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Home :: Archive :: 2005 :: March ::
Lear: Macready or Kean?
The Shakespeare Conference: SHK 16.0543  Wednesday, 23 March 2005

From:           Scott Sharplin <
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Date:           Tuesday, 22 Mar 2005 15:52:07 -0700 (MST)
Subject: 16.0529 Lear: Macready or Kean?
Comment:        Re: SHK 16.0529 Lear: Macready or Kean?

My research on the matter:

The "hybridized" performances of Lear probably began with David Garrick,
although some scholars think George Colman was the first to start
reintegrating Shakespeare onto the stage (see Harris 213-222). Garrick
restored most of Shakespeare's first three acts, although he retained
Tate's romantic sub-plot and followed Tate in eliminating the Fool. Acts
Four and Five are largely Tate's, though he omits the "grotto scene"
between Edmund and Regan. Garrick's final scene shifts back and forth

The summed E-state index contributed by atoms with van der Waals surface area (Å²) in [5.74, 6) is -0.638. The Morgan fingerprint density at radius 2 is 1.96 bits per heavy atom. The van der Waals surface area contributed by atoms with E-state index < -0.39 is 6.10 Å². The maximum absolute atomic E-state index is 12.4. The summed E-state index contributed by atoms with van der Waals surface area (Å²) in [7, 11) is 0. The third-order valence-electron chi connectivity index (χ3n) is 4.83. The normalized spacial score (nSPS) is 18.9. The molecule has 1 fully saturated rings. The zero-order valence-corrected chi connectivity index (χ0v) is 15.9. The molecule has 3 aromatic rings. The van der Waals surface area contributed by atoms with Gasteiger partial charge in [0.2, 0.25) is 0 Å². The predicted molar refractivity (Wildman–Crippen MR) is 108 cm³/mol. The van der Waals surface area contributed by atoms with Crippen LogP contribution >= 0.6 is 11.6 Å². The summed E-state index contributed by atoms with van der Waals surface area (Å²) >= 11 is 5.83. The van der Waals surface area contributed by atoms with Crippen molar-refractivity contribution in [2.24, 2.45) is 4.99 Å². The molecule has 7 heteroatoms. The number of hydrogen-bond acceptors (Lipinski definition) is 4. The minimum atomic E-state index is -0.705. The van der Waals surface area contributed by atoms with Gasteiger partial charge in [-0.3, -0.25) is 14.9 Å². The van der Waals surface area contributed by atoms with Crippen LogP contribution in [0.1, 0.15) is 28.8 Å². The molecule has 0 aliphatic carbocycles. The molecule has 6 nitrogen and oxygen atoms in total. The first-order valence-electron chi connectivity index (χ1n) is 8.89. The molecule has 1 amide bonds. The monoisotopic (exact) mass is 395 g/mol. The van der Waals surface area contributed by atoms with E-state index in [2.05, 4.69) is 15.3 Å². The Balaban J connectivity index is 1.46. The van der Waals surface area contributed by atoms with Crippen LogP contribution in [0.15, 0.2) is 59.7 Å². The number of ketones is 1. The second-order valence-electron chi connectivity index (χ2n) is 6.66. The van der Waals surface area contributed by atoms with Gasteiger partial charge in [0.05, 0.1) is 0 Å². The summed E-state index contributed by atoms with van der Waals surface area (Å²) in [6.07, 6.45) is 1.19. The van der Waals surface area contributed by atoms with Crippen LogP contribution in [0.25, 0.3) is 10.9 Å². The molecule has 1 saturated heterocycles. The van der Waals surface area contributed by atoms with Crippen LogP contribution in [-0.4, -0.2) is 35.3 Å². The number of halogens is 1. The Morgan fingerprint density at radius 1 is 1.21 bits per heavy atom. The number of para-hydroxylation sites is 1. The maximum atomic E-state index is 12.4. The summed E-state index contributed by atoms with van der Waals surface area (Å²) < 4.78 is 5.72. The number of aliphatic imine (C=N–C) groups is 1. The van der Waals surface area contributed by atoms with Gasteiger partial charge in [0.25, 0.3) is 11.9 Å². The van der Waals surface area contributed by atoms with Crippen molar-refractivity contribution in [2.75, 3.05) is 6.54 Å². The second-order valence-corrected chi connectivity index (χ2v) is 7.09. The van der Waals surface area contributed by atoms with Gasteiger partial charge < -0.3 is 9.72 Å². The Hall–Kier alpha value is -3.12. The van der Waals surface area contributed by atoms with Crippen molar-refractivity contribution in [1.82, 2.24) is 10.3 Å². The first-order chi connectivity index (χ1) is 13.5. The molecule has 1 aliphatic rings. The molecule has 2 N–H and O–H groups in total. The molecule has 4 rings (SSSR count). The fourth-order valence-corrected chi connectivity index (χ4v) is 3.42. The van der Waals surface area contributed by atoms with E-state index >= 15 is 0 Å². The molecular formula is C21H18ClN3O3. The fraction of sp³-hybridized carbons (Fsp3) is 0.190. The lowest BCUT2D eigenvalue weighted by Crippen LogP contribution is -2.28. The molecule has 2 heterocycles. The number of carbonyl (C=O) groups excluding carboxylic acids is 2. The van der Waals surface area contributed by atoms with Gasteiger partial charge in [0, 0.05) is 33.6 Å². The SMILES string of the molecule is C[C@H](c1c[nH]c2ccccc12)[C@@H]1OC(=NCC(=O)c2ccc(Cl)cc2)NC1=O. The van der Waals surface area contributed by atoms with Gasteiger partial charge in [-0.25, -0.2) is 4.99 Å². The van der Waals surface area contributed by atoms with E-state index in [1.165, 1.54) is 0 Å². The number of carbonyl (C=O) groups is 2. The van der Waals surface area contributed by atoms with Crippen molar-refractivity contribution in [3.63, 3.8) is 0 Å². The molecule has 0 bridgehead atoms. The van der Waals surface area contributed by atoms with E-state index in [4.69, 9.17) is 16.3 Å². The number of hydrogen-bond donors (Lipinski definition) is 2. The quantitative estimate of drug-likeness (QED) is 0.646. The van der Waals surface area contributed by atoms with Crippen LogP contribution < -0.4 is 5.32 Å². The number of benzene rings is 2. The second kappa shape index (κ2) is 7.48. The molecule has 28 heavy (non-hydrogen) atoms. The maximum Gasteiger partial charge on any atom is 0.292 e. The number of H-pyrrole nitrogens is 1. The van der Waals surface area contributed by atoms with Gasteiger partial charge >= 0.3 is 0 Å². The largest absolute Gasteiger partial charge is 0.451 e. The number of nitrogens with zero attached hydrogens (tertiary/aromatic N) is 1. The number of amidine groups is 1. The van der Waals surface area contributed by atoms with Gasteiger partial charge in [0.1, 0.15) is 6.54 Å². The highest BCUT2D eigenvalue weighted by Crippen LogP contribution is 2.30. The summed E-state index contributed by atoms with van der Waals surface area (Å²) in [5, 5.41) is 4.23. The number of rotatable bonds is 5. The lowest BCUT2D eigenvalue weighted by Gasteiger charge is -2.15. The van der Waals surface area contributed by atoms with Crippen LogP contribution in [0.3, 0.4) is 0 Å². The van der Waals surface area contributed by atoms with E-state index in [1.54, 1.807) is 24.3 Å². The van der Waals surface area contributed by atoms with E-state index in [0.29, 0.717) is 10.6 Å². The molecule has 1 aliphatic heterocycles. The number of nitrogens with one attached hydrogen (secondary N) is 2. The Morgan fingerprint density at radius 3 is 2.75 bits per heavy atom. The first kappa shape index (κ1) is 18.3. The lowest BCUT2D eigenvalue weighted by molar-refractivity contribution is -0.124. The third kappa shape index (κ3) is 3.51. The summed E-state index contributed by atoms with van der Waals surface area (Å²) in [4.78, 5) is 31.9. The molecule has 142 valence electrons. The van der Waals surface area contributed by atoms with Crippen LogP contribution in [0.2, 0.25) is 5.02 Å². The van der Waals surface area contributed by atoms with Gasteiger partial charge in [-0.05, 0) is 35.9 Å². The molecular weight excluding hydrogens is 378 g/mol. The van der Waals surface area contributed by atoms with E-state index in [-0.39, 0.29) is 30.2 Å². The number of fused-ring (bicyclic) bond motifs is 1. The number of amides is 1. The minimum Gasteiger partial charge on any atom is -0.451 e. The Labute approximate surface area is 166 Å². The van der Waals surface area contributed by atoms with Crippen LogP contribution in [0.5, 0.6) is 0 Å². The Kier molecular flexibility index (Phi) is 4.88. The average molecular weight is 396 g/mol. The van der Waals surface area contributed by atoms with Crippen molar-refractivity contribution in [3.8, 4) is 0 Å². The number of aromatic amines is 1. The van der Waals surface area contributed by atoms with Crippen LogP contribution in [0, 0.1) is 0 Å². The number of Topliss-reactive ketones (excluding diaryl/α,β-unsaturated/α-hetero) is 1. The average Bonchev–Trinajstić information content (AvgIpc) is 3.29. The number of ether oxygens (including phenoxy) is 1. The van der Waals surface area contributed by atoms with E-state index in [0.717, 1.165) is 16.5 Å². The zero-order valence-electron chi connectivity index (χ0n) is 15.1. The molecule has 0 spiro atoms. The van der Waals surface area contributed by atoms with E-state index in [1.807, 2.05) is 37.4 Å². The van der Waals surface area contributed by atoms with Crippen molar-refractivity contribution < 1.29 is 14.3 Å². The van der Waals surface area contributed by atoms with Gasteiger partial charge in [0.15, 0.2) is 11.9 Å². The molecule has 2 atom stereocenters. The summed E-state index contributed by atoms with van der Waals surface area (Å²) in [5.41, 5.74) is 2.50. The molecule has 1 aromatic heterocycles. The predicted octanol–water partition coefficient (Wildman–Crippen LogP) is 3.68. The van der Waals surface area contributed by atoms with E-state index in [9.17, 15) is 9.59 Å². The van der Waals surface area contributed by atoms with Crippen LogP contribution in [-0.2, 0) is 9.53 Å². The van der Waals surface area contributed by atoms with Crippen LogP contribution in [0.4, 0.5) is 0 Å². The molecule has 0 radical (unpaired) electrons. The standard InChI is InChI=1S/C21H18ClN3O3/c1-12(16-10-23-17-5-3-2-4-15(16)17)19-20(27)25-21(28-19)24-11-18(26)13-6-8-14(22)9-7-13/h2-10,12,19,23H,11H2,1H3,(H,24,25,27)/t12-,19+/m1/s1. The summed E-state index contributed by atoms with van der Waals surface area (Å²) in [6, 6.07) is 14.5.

between Tate and Shakespeare's language before finally choosing Tate's
happy ending (Marsden 92). Colman (whose Lear played 1768-1773) favoured
Shakespeare for the first four acts (minus the Fool), and he omitted the
romantic sub-plot, but retained Tate's Act Five, happy ending and all
(Marsden 93-94). John Kemble's Lear (1792-1823) took a step backwards,
adopting a shorter version of Tate with only a few refinements from
Garrick and Colman (Adler 53). In 1823, Edmund Kean was the first
adaptor to use Shakespeare.s tragic ending; but he kept the romance
between Edgar and Cordelia, and he still omitted the Fool (Marsden 171).
Finally, in 1838, William Charles Macready produced Shakespeare's King
Lear, Fool and all;  but even then, Macready "eliminated half the lines
of Shakespeare's text, adapted the play to Victorian sensibilities, and
retained Tate's reordering of the scenes of the last three acts" (Adler 53).

Hastily copied from a paper in progress; email me off-list
(
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